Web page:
Hot leads, aka ideal customers, are:
- Customers who return
- Customers who tell their friends
- Customers who are happy to buy whatever you’re selling
Strategies for Selling Digital Products: The Traffic Light System
Once you’ve identified your ideal customer and her desires, created a product that addresses that desire, and built a blog to be your home base, it’s time to put the Traffic Light System into action.
Inspired by high-performance coach Todd Herman, the Traffic Light System is a way of choosing the correct business activities that will lead to sales. It can be so easy to fill our days with activities that keep us busy, but don’t lead to sales. The street traffic light is a good example of how to determine which promotion activities you need to be doing:
Green light: ACTIVE SELLING
Activities in which you are actively selling your project, giving people a “CALL TO ACTION” to purchase your product. This light is also green because it’s a money making activity. Ka-ching!
- Sending a newsletter with a call to action
- Livestream with a call to action
- Give a workshop or webinar with call to action
- Posting a new blog post
- Publish a podcast
- Publishing a guest blog post on another blog in your niche
Yellow Light: MARKETING
Activities that are a step or two away from selling your project, perhaps these activities move you to a better position to sell your product.
- Livestream without a call to action
- Newsletter without a call to action
- Pin your product or blog post
- Tweet about your blog or product
- Give a workshop or webinar without an offer
- Spend an hour answering questions in someone else’s FB group
- Spend an hour answering questions in your FB Group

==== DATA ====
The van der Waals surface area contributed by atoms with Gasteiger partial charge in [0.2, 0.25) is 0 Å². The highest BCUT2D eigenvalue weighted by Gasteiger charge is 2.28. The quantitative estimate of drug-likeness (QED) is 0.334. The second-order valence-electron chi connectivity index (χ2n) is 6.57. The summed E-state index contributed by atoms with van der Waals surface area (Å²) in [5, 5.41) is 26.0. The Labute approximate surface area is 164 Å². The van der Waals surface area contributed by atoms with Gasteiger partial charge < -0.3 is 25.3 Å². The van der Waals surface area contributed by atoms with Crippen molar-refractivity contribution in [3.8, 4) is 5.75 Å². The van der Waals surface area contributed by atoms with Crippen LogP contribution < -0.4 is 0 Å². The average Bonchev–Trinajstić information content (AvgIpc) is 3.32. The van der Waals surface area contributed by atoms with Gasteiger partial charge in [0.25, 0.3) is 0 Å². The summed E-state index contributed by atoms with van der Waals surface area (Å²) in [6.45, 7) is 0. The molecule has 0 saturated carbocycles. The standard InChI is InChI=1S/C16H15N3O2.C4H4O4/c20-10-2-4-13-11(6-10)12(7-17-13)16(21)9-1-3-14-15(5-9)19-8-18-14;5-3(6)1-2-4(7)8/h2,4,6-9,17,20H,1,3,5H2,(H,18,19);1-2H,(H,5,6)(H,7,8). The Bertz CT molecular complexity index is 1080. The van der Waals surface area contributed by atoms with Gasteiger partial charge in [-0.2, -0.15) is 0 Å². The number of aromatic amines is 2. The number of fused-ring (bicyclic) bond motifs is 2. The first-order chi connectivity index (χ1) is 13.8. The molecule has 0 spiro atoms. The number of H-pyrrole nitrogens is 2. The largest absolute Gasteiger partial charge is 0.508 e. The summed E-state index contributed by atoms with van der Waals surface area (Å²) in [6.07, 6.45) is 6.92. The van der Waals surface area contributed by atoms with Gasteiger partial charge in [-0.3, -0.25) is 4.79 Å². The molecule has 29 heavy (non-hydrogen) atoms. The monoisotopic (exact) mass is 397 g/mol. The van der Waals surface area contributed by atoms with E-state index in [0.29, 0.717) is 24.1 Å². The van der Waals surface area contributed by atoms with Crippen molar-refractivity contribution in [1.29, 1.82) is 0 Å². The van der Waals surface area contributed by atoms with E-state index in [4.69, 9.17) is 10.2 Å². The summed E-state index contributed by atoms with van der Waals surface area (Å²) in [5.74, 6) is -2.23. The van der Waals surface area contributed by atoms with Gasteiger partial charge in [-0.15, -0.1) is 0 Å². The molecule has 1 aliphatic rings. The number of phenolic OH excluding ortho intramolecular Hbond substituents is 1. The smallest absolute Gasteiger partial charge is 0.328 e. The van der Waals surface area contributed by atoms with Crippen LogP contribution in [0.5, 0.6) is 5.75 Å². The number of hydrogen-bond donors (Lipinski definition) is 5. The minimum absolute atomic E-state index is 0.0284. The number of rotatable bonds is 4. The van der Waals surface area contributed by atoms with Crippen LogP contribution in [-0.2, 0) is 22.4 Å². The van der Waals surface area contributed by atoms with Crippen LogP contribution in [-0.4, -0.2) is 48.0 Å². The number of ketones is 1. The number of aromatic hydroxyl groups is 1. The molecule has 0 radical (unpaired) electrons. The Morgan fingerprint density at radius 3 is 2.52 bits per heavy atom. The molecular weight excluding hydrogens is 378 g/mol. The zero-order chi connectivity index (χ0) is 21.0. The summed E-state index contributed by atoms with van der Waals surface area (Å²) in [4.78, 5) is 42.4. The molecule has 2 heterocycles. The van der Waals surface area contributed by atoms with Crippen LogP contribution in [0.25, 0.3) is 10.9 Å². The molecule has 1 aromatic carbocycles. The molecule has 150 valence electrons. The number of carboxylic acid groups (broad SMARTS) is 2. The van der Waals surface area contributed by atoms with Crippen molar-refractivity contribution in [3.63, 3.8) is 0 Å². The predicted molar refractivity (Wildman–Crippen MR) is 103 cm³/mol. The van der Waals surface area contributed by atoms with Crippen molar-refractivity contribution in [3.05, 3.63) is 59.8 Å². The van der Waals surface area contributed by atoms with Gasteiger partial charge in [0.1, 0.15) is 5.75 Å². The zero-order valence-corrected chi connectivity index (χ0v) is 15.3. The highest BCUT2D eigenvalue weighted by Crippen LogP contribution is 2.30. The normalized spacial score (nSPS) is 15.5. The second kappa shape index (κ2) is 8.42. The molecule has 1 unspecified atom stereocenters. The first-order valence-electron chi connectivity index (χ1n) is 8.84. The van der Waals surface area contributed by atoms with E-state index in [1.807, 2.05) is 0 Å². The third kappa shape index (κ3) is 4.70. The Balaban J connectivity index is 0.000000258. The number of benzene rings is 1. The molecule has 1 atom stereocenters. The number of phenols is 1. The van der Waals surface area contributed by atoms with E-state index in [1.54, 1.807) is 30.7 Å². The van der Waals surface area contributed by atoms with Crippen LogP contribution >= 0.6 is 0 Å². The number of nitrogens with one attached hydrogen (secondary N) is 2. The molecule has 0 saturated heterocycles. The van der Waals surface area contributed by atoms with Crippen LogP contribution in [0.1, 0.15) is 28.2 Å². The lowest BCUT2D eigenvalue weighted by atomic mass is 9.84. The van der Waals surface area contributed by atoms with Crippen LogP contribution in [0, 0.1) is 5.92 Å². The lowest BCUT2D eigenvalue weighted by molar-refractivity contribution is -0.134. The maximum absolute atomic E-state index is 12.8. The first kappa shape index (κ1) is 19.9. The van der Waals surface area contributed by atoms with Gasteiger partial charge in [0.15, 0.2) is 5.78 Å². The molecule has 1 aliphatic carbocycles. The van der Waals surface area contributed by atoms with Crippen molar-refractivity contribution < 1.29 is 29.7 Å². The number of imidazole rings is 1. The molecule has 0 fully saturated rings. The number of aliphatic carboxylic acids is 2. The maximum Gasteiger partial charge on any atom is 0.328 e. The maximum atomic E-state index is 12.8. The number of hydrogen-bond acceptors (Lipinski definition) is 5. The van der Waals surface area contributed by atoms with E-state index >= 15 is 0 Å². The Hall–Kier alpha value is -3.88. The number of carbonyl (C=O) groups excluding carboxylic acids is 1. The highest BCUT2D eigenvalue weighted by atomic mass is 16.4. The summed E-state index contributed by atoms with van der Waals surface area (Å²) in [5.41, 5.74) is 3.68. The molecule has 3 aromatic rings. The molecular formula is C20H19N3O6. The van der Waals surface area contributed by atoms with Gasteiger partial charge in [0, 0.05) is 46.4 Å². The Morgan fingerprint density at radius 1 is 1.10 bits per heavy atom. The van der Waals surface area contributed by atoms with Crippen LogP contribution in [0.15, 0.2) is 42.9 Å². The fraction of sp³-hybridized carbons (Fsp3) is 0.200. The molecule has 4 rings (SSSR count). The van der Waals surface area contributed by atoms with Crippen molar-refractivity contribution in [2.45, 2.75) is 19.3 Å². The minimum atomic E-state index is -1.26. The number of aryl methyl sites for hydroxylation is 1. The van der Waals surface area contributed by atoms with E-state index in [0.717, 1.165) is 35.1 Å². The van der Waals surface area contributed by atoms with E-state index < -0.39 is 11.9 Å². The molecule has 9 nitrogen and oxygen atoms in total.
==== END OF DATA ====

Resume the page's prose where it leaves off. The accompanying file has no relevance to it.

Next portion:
- In person networking at event
- Responding to a HARO Source request
- Pitching a guest blog post
- Pitching a podcast host
Red Light: PLANNING
Activities that are a few steps away from selling your product. If you need to make more sales, then it’s time to stop these activities, and refocus on Green Light Activities.
- Optimizing your website
- Creating content
- Researching promo opportunities
- Podcasts to pitch
- Blogs seeking guest bloggers
No Light: PROCRASTINATING & HIDING
These are the other activities that we get caught up in instead of creating or promoting our content.
- Designing a logo
- Participating in debates on Facebook
- Mindless internet surfing
- Research activities that are unrelated to making a direct sale
Strategies for Selling Digital Products: The Traffic Light Point System
To make the Traffic Light System effective, I’ve assigned a numeric value to each one:
Green Light = 5 Points: ACTIVE SELLING
Yellow Light = 3 Points: MARKETING
Red Light = 1 Point: PLANNING
No Light = 0 Points: PROCRASTINATING & HIDING
Add the points based on your daily activities, and aim for 8-10 points PER DAY before stopping. Having a goal keeps you on track.
Goal: 8-10 points PER DAY
For example: Thursday
- Publish a new blog post: 5
- Pin your blog post on Pinterest: 3
- One solid hour in a Facebook Group: 3
- Total: 11 Points
Tracking your daily promotion efforts this way can be a fun game that you can play by yourself, or with an accountability partner.
Whenever in doubt, do a Green Light Activity. Cross reference your promotion activities with your monthly sales, and adjust as necessary.
What are your strategies to sell digital products?